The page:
Jim Doehrman

Jim Doehrman


Jim Doehrman joined Sierra Ventures in 2015 to lead the firm’s CXO Network, Finance, HR, Investor Relations, and Legal initiatives, as well as assist portfolio companies with back office infrastructure. Jim has a background as a COO, CAO, and CFO at public and private technology companies including Automotive SaaS company Xtime (M&A – Cox (AutoTrader) $325M) and digital media pioneer Gracenote (M&A – Sony $265M) just prior to joining Sierra. He was CFO for Managing Director Tim Guleri at Octane Software and helped engineer what was then the largest sale of a private software company ($3.2B). Prior to joining Octane, Jim had his operational and finance training in the public accounting, retail and media industries, including International assignments in London and Mexico City and led the initial IPO of the publisher of “the Dummies” books (eg. “DOS For Dummies”). During his career, Jim has led scores of M&A, debt and equity financing deals valued at over $4B. Jim is a CPA and holds a BA in Accounting and Finance from Southern Methodist University. Jim’s passion outside of work is wine. Ask him about the Sierra Ventures wine label!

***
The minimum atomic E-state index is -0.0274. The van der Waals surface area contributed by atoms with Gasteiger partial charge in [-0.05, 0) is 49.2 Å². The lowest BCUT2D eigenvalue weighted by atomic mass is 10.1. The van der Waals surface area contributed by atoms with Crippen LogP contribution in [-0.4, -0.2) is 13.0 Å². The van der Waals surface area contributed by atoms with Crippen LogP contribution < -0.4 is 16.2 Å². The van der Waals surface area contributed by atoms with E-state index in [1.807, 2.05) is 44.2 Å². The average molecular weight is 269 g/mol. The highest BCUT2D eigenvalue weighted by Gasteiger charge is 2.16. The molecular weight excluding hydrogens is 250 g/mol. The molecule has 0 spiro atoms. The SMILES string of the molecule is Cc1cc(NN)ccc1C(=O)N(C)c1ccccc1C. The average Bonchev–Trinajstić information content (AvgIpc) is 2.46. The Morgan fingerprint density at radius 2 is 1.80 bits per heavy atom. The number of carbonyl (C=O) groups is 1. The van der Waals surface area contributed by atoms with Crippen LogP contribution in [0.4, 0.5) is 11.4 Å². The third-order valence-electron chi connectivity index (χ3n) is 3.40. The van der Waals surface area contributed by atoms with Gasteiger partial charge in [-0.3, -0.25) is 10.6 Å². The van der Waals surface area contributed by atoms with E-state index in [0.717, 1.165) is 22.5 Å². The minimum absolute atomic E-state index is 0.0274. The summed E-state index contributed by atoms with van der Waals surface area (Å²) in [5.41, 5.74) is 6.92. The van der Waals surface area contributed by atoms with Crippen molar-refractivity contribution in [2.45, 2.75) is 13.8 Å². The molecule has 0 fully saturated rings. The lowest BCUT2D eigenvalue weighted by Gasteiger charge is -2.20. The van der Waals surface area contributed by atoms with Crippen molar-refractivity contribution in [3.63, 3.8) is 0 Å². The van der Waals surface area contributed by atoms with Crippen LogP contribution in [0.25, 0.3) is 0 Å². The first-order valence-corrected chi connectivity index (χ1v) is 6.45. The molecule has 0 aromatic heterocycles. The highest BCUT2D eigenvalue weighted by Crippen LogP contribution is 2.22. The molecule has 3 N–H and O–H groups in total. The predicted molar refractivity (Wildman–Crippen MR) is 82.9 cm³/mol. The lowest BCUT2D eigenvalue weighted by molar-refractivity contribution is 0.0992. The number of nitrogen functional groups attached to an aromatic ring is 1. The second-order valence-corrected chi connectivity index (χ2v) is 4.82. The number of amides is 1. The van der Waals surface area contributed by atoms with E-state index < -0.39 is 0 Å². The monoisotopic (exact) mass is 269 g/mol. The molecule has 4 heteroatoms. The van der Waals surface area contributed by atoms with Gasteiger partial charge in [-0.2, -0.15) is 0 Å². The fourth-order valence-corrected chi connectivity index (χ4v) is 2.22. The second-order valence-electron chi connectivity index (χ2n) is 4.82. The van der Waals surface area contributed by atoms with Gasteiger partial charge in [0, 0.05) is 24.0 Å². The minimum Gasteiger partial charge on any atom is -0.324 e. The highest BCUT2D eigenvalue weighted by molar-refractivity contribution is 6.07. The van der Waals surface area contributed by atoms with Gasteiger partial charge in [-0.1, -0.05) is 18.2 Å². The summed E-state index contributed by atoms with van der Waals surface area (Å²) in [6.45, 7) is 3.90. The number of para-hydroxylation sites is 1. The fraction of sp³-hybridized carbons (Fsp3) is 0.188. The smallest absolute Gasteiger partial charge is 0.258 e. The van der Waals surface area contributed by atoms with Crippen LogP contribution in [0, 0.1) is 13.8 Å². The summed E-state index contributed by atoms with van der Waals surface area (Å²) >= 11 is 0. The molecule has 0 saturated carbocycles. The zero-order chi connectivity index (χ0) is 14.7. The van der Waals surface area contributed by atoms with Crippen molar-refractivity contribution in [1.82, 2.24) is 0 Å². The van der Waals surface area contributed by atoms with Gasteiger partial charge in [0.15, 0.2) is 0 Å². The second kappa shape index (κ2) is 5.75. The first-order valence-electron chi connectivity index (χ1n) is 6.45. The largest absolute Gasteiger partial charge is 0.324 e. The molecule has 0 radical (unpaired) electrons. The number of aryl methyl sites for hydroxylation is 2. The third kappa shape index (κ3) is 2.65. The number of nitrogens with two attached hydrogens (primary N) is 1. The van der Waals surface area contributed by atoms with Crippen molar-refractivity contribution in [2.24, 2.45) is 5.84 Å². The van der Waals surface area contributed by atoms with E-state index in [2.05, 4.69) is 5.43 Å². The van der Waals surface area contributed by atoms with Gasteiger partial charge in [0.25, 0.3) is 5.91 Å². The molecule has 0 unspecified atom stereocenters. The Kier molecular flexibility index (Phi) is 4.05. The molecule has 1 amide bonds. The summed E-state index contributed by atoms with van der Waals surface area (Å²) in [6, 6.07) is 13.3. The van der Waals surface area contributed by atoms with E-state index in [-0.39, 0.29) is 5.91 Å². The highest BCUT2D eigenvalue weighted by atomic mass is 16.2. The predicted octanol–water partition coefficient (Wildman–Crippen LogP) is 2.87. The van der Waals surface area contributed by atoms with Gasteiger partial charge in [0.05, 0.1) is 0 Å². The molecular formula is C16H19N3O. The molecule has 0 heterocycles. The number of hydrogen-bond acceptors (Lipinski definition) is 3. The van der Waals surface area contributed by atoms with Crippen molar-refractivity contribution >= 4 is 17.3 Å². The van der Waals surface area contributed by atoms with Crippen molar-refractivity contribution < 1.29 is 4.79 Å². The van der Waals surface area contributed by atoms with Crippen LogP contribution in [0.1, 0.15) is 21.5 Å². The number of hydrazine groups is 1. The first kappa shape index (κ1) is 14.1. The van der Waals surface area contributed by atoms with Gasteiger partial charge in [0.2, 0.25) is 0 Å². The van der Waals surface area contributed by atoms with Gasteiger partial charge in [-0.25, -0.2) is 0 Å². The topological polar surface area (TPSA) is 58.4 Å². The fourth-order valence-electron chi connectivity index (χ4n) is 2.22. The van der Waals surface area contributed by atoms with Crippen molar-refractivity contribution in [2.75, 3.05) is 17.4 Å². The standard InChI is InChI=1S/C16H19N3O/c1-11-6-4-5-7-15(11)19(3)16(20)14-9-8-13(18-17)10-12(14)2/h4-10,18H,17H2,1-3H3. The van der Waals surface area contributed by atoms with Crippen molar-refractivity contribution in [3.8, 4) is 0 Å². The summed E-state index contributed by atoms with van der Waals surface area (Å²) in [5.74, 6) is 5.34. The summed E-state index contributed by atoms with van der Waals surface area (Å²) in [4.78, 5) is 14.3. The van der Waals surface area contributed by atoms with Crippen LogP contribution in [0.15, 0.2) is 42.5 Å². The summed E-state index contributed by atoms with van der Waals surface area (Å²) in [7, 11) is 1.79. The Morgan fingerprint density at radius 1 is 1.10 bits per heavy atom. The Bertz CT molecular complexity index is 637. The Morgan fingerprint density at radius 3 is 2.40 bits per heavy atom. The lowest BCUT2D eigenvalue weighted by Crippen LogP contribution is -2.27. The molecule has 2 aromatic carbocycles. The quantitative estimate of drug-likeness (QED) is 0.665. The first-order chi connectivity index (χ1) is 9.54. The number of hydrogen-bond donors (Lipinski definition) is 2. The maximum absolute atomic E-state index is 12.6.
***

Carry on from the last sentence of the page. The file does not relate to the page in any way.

Areas of Expertise

  • Investor Relations
  • Corporate Finance & Accounting Practices
  • Process Improvement
  • Mergers and Acquisitions
  • Contract Negotiation & Strategic Planning
  • International Operations
  • Change Management
  • Strategic Partnerships

Insights from Jim

How did you get into Venture Capital?

As someone with Finance and Operations training, I spent years in public accounting, then with large global companies, and was CFO for two smaller public companies before joining my first startup in 2000. For the next 15 years, I interacted extensively with VCs while I was working with startups. Sierra Managing Partner Tim Guleri was the former CEO of my first startup. He had joined Sierra Ventures in 2001 and reached out to me in 2015, and, ultimately, offered me my current role. It has been a great ride over the past six years and has allowed me to use my existing experience while learning the many new and complex aspects of the VC world. 

What advice do you have for entrepreneurs?
  • Be Persistent, curious, and paranoid. (I love Intel founder Andy Grove’s mantra: “Only the Paranoid Survive.”)
What is your best “life-hack”?

I keep lists – lots of them. I make lists of things to do – work and personal, things to read, or things to think about. The form does not matter (paper, electronic, etc.) as long as you make them. Making lists allows me to organize ideas for referral later and open my mind to new things. When I follow this practice I find that I rarely have the “did I forget something” moment.